In poetry, every word is selected for an exact shade of meaning, and not a single word appears that is not doing a specific job. So when an award-winning poet writes a novel, it’s no surprise to find the same kind of muscular language. Stephen Dobyns, who teaches creative writing at Warren Wilson College in Swannanoa, gives us just that in “The Burn Palace”: a story that rocks along without a word wasted.
A hurrying nurse, hotfooting it back to the newborn nursery after slipping away for a quickie with a doctor, finds to her horror that one of the babies has been replaced by a huge red-and-yellow snake.
Dobyns pulls back from that initial shock to give us a panorama of the small Rhode Island town where the hospital sits. Sounding very like the Stage Manager in Thornton Wilder’s “Our Town,” he pans across the rural outskirts and the business district, describing folks at their daily routines, zooming in on a few households to introduce us to people we will come to know well in a town that is about to go a little bit crazy.
With the snake-for-baby substitution still bouncing around the town’s conversations and gaining details true and false with every bounce, a murder on the edge of a swamp adds more grist for the gossip mill, and every new incident makes it harder for police to ignore occult overtones to the case. Aggressive coyotes are roaming the streets; dark ceremonies are rumored in the woods.
TV trucks arrive; police briefings get crowded as more agencies join the investigation. The rumor mill variously blames “insanity, Indians, kidnappers, black magic, free-floating malice.” Bricks are heaved through windows of the homes of suspected witches; even the vocabulary words assigned for the elementary school spelling test betray a sense of gathering darkness.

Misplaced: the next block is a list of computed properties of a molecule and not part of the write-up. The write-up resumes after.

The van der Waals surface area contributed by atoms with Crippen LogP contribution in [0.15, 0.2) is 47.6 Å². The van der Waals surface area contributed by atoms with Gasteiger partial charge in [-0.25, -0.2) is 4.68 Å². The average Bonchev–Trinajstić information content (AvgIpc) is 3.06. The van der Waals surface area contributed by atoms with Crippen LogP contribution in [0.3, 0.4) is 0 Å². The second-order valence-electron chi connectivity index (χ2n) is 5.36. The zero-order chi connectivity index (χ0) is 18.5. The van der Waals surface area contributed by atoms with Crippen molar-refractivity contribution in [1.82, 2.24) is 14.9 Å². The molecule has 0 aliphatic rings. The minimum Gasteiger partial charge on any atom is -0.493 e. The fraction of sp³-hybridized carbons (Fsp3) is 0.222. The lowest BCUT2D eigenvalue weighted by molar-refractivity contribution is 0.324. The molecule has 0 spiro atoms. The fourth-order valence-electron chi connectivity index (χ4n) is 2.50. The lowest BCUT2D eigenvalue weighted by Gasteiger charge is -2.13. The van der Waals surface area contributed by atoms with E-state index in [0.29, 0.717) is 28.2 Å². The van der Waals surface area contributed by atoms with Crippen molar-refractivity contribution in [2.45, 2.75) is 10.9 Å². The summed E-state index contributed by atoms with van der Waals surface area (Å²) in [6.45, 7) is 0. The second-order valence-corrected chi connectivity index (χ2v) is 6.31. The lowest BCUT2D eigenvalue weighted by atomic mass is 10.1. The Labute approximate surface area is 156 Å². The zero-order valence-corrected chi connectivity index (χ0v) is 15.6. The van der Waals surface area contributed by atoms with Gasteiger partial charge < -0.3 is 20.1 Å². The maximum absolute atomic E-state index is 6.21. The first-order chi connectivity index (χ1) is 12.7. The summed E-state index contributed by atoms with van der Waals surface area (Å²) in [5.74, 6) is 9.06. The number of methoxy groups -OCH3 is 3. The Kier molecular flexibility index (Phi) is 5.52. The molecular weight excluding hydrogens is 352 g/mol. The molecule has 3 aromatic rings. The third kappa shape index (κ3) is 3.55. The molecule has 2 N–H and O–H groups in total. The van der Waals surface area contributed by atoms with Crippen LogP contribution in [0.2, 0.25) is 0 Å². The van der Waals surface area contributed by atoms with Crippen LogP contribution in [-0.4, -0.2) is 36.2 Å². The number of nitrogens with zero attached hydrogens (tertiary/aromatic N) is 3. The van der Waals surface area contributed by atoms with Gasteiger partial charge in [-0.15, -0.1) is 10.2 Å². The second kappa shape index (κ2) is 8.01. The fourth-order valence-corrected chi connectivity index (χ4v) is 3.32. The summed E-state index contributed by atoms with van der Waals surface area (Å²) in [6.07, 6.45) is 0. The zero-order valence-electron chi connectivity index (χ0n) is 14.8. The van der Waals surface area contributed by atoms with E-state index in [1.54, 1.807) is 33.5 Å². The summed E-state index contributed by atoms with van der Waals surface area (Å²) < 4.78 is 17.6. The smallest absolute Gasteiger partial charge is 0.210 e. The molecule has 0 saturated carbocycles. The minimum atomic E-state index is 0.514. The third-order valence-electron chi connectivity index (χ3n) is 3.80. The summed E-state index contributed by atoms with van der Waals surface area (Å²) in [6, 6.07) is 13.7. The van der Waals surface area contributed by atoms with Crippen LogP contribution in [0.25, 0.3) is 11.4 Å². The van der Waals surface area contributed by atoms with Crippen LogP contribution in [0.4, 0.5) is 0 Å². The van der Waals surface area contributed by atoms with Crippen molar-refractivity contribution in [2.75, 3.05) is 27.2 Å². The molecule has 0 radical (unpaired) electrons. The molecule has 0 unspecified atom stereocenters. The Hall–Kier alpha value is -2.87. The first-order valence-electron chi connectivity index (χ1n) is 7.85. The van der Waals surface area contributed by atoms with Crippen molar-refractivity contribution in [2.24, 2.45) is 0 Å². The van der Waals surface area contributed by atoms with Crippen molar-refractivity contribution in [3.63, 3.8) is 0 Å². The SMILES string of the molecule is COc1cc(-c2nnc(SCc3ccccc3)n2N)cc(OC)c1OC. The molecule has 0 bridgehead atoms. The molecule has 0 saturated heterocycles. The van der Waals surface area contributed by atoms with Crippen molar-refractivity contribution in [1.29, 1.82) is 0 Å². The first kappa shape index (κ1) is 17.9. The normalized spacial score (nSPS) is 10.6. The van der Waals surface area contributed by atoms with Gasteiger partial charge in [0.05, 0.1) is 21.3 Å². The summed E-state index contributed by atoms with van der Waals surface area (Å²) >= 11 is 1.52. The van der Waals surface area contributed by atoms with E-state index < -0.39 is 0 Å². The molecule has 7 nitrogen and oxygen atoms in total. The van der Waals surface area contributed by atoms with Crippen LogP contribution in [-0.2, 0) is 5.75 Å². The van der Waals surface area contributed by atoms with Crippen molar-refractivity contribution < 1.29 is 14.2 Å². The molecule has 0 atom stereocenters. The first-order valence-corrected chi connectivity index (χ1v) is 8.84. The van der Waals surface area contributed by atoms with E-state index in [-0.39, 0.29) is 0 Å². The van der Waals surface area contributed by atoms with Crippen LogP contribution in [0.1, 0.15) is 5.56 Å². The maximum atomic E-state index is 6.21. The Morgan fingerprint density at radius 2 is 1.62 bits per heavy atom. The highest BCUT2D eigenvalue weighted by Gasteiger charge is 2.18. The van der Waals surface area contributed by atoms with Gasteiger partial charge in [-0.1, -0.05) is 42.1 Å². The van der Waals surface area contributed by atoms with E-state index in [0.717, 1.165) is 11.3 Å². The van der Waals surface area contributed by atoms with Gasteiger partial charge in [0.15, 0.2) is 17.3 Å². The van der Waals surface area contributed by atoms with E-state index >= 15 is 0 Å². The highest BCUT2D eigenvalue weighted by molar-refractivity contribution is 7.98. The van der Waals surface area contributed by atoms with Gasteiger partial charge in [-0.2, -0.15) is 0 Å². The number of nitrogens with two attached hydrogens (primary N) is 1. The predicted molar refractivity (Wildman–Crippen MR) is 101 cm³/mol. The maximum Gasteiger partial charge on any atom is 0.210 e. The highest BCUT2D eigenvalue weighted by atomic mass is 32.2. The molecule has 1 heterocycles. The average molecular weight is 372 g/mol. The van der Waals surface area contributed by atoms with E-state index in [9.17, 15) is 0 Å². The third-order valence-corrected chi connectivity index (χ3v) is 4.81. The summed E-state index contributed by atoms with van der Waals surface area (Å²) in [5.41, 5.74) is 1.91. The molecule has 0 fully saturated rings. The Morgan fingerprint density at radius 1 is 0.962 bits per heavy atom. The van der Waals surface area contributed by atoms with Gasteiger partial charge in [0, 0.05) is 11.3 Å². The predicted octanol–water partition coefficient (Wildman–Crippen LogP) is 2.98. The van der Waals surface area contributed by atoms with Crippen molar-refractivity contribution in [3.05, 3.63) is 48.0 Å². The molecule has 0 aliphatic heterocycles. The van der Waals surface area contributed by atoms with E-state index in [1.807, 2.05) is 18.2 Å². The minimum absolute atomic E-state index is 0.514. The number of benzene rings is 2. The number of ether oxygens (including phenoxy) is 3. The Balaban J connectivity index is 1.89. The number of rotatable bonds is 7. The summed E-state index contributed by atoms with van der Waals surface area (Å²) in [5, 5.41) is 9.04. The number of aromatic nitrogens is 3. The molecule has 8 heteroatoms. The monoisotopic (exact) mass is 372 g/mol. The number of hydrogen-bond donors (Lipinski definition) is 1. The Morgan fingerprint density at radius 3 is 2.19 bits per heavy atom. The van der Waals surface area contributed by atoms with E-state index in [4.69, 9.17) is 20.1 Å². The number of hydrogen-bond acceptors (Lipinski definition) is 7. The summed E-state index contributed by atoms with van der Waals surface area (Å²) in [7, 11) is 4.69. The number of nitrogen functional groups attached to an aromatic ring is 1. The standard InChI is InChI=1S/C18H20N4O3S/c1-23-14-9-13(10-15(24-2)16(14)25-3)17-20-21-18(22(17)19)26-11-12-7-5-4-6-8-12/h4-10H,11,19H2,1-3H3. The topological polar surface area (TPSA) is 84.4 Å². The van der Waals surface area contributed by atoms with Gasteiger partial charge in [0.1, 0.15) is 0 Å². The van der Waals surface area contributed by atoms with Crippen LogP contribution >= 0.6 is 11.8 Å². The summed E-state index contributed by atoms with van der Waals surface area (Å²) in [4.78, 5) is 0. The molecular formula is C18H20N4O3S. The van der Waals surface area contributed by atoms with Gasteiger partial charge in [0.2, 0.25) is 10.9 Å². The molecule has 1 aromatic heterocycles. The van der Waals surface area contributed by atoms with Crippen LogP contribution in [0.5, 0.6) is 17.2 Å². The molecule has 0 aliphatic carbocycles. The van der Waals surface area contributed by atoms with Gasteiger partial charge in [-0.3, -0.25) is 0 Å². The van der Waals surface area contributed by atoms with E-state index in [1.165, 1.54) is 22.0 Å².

Dobyns paints this canvas with a skill worthy of another writer who makes a living creating and then destroying entire New England towns: Stephen King. (Fittingly, that’s who wrote the blurb on the back jacket of the book.) Personality quirks help us keep the players straight: a snappy wardrobe, a fondness for opera, a tendency to ask obnoxious questions in meetings, a love of practical jokes.
Dobyns gives us good guys to like and a trio of appealing kids who, of course, are menaced by seriously disturbed adults and those worrisome coyotes.
A pair of ambulance drivers ferry the unlucky to the funeral home and the “Burn Palace,” a nickname for the crematorium outside town.
It’s a police procedural at heart, as we follow the investigators from crime scene to crime scene, to interviews and those increasingly tense briefings. There’s also romance, or at least sex, since poet or no poet, the book was clearly written by a guy.
In fact, if you skipped the book jacket and just plunged into the story – which I always prefer to do; just let the story stand or fall on its own – you would not see overt poetry. Dobyns isn’t mixing his genres as much as some others. James Sallis comes to mind for prose bordering on poetry, and Louise Penny’s crusty poet character Ruth Zardo gets the credit for verses borrowed from Margaret Atwood, among others.
Dobyns writes a straight thriller, but his mastery of language puts the reader into empty streets swirling with bits of paper and dead leaves, makes us feel at one moment hurried along and at the next expansive and thoughtful, puts us inside the unsettled mind of a schizophrenic off his meds or the tidy mind of an nonagenarian whose daily walk is a major event. Read slowly (if you can!) to enjoy his craftsmanship.